“It gives us the flexibility to dispatch whoever is closest to the graffiti tag or the person who has the right color of paint to cover it or the right tools to do a larger job,” he explains. “The data also allows us to run reports to better plan for staffing needs and accurately budget for materials.”

According to Jerry Dunaway, senior maintenance technician, the city has experienced dramatic service level improvements using the digital solution. For example, in 2019 alone, the City of Escondido removed a total of 36,424 tags and completed 10,428 work orders—all with tags removed within hours of being reported.

“The numbers speak for themselves,” he says. “I think it’s astonishing. When we were using paper, a worker would average about ten work orders a day. Now, each guy is doing about twenty-five.”

Because crew members are able to work more than twice as efficiently, the city has also been able to save significantly on labor costs.

“Before, they couldn’t keep up with it all,” Van De Hey adds. “Now, they’re not only able to take care of everything, but we’re starting to assign more work to them because they have more time on their hands than the amount of graffiti that is out there.”

Sharing Real-Time Data with Law Enforcement

Without a doubt, the graffiti eradication program has been an overwhelming success. But the program is about much more than keeping neighborhoods looking nice, working more efficiently, and managing public assets effectively—it’s also about protecting the city’s 152,000 residents.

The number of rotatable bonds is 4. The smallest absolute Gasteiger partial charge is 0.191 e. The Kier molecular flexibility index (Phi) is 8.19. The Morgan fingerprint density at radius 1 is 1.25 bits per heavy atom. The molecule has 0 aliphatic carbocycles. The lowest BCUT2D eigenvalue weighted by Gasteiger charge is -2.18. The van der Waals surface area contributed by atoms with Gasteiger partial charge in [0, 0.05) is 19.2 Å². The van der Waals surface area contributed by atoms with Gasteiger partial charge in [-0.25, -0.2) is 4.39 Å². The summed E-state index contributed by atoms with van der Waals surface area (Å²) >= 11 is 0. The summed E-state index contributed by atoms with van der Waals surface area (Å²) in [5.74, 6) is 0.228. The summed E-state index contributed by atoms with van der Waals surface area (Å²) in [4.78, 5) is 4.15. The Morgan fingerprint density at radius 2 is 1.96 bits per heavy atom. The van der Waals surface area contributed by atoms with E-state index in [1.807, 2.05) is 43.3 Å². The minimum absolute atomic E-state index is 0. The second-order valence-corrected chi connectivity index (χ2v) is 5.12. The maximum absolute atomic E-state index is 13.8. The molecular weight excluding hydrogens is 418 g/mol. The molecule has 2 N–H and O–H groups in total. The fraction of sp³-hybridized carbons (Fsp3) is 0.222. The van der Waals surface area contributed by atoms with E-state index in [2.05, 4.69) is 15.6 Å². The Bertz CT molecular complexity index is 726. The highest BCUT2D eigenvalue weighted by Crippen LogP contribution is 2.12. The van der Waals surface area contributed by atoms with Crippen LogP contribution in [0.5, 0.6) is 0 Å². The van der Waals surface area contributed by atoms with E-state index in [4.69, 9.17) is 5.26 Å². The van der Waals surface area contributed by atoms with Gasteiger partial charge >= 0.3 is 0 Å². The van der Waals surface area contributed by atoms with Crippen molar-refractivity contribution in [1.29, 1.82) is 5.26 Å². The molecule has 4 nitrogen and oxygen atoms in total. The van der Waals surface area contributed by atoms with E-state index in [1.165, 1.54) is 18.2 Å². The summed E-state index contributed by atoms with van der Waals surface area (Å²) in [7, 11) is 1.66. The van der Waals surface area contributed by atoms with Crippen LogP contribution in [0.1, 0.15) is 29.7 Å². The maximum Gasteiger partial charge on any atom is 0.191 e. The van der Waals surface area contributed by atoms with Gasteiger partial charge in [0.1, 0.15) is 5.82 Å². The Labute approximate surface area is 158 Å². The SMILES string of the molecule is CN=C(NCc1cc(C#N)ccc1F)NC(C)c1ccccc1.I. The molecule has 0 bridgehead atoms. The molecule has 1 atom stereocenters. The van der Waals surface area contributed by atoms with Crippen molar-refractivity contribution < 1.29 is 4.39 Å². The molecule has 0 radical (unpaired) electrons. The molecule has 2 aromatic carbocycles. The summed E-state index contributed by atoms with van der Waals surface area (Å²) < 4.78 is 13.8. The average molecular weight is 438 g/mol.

“Criminal street gangs use graffiti as their way of marking what they think is their territory or their neighborhood. It’s a warning to others to stay out of that area,” says Ed Varso, Escondido’s Chief of Police. “An uptick in graffiti is oftentimes a precursor to some sort of violent criminal act between gangs. So, if we allow that graffiti to remain, it compounds that problem. The faster that we can remove graffiti, the less likely it is to provoke some other criminal activity.”That’s why crucial data is shared with the gang unit of Escondido’s police department. When officers know where the graffiti hotspots are, they can patrol those areas and help preempt gang violence.

Uniting for a Common Goal

The City of Escondido takes its stewardship over infrastructure, services, and citizens very seriously. And through the graffiti eradication program, city workers continue to create a safer, more resilient, and more sustainable community for their residents.

“We have city staff from one end of the political spectrum to the other. They represent completely different demographics, races, and political beliefs, but they all are united for a common goal—eliminating graffiti,” says Epp.

“We mean business,” says Dunaway. “This is our city. When I first started this job, the graffiti was all big stuff. Now, you have to look hard for the little stuff— two-inch tags on utility boxes or on the back of a sign. That tells me that we’re winning.”